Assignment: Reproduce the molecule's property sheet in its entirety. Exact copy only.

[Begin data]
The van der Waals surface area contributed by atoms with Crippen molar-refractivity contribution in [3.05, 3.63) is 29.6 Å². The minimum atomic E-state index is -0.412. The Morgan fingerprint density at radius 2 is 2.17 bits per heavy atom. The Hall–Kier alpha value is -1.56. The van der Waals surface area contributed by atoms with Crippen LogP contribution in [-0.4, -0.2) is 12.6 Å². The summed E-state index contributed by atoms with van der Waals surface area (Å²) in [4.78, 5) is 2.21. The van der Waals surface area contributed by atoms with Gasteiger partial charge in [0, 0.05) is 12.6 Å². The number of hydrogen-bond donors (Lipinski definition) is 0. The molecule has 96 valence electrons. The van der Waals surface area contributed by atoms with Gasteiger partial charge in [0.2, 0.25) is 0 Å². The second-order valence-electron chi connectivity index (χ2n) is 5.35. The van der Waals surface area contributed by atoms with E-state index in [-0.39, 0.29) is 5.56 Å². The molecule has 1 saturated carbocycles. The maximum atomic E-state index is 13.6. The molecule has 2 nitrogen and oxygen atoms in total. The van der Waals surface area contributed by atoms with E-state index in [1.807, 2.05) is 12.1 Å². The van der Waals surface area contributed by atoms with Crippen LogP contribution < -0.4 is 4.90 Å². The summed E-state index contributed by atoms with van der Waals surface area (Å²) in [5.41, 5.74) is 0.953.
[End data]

The van der Waals surface area contributed by atoms with Crippen molar-refractivity contribution in [3.05, 3.63) is 29.6 Å². The minimum atomic E-state index is -0.412. The Morgan fingerprint density at radius 2 is 2.17 bits per heavy atom. The Hall–Kier alpha value is -1.56. The van der Waals surface area contributed by atoms with Crippen LogP contribution in [-0.4, -0.2) is 12.6 Å². The summed E-state index contributed by atoms with van der Waals surface area (Å²) in [4.78, 5) is 2.21. The van der Waals surface area contributed by atoms with Gasteiger partial charge in [0, 0.05) is 12.6 Å². The number of hydrogen-bond donors (Lipinski definition) is 0. The molecule has 96 valence electrons. The van der Waals surface area contributed by atoms with Gasteiger partial charge in [0.2, 0.25) is 0 Å². The second-order valence-electron chi connectivity index (χ2n) is 5.35. The van der Waals surface area contributed by atoms with E-state index in [-0.39, 0.29) is 5.56 Å². The molecule has 1 saturated carbocycles. The maximum atomic E-state index is 13.6. The molecule has 2 nitrogen and oxygen atoms in total. The van der Waals surface area contributed by atoms with E-state index in [1.807, 2.05) is 12.1 Å². The van der Waals surface area contributed by atoms with Crippen LogP contribution < -0.4 is 4.90 Å². The summed E-state index contributed by atoms with van der Waals surface area (Å²) in [5.41, 5.74) is 0.953.